Question:

Did Noah build the ark himself or did his son help him?

Answer:

The made up story claims that Noah built the Ark himself. Text again soon!

More Info:

Noah Bible

Abrahamic religions (also Abrahamism) are the monotheistic faiths of Middle Eastern origin, emphasizing and tracing their common origin to Abraham or recognizing a spiritual tradition identified with him. They are one of the major divisions in comparative religion, along with Indian religions (Dharmic) and East Asian religions (Taoist).

As of the early twenty-first century[update], it was estimated that 54% of the world's population (3.8 billion people) considered themselves adherents of the Abrahamic religions, about 30% of other religions, and 16% of no organized religion. The Abrahamic religions originated in the Middle East.

Noah's Ark (Arabic: سفينة نوح‎; Hebrew: תיבת נח‎; Biblical Hebrew: Tevat Noaḥ) is the vessel in the Genesis flood narrative (Genesis chapters 6–9) by which the Patriarch Noah saves himself, his family, and a remnant of all the world's animals when God decides to destroy the world because of humanity's evil deeds.

God gives Noah detailed instructions for building the ark: it is to be of woodgopher, smeared inside and out with pitch, with three decks and internal compartments; it will be 300 cubits long (137.16 m, 450 ft), 50 wide (22.86 m, 75 ft), and 30 high (13.716 m, 45 ft); it will have a roof "finished to a cubit upward", and an entrance on the side.

Noahides

The Book of Genesis (from the Latin Vulgate, in turn borrowed or transliterated from Greek γένεσις, meaning "origin"; Hebrew: בְּרֵאשִׁית‎, Bərēšīṯ, "In [the] beginning") is the first book of the Hebrew Bible (the Tanakh) and the Christian Old Testament.

The basic narrative expresses the central theme: God creates the world and appoints man as his regent, but man proves disobedient and God destroys his world through the Flood. The new post-Flood world is equally corrupt, but God does not destroy it, instead calling one man, Abraham, to be the seed of its salvation. At God's command Abraham descends from his home into the land of Canaan, given to him by God, where he dwells as a sojourner, as does his son Isaac and his grandson Jacob. Jacob's name is changed to Israel, and through the agency of his son Joseph, the children of Israel descend into Egypt, 70 people in all with their households, and God promises them a future of greatness. Genesis ends with Israel in Egypt, ready for the coming of Moses and the Exodus. The narrative is punctuated by a series of covenants with God, successively narrowing in scope from all mankind (the covenant with Noah) to a special relationship with one people alone (Abraham and his descendants through Isaac and Jacob).

Torah Ark

Not Wanted on the Voyage is a novel by Canadian author Timothy Findley, which presents a magic realist post-modern re-telling of the Great Flood in the biblical Book of Genesis. It was first published by Viking Canada in the autumn of 1984.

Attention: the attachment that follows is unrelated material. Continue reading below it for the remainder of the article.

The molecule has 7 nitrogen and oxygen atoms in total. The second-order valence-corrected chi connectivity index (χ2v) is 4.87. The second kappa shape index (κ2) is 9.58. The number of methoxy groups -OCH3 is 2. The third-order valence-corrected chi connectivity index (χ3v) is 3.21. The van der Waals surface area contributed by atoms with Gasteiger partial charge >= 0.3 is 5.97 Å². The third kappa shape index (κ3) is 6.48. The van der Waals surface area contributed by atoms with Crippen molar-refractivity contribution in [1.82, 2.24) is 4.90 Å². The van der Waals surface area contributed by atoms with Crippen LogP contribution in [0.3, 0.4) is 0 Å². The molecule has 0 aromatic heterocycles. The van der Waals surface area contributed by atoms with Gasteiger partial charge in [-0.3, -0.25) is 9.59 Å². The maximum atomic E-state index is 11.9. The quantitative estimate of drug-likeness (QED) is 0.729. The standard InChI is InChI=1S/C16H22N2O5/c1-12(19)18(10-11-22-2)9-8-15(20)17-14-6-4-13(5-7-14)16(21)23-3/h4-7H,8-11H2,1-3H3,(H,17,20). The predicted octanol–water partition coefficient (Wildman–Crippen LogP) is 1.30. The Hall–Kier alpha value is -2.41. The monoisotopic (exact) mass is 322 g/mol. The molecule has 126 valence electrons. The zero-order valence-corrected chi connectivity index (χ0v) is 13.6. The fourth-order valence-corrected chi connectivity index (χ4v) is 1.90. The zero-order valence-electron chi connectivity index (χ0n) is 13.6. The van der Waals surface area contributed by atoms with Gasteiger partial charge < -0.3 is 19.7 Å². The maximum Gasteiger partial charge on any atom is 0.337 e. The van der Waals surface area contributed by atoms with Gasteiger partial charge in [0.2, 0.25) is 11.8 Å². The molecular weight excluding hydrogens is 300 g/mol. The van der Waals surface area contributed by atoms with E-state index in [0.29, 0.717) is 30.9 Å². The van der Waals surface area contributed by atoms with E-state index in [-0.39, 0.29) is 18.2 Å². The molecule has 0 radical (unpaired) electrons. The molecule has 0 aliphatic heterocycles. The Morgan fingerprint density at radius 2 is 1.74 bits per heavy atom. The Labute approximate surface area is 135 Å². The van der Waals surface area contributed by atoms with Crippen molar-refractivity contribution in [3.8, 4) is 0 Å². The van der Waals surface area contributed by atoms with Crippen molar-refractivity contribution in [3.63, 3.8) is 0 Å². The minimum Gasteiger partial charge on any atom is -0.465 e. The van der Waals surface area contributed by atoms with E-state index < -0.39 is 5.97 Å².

Noah Dr. Noyes, an authoritarian doctor and father whose obsession with God's law leads him to neglect his family, his wife, Mrs. Noyes, an alcoholic who talks to animals, and Mottyl, her blind cat are the central characters of the novel. Noah and Mrs. Noyes have three sons, Shem, Japeth, and Ham. Shem is married to Hannah, who spends a great deal of time with Dr. Noyes. Japeth is married to Emma, a young girl of about 11, who refuses to consummate their marriage.

The Internet is a global system of interconnected computer networks that use the standard Internet protocol suite (TCP/IP) to serve several billion users worldwide. It is a network of networks that consists of millions of private, public, academic, business, and government networks, of local to global scope, that are linked by a broad array of electronic, wireless and optical networking technologies. The Internet carries an extensive range of information resources and services, such as the inter-linked hypertext documents of the World Wide Web (WWW), the infrastructure to support email, and peer-to-peer networks.

Most traditional communications media including telephone, music, film, and television are being reshaped or redefined by the Internet, giving birth to new services such as voice over Internet Protocol (VoIP) and Internet Protocol television (IPTV). Newspaper, book and other print publishing are adapting to website technology, or are reshaped into blogging and web feeds. The Internet has enabled and accelerated new forms of human interactions through instant messaging, Internet forums, and social networking. Online shopping has boomed both for major retail outlets and small artisans and traders. Business-to-business and financial services on the Internet affect supply chains across entire industries.

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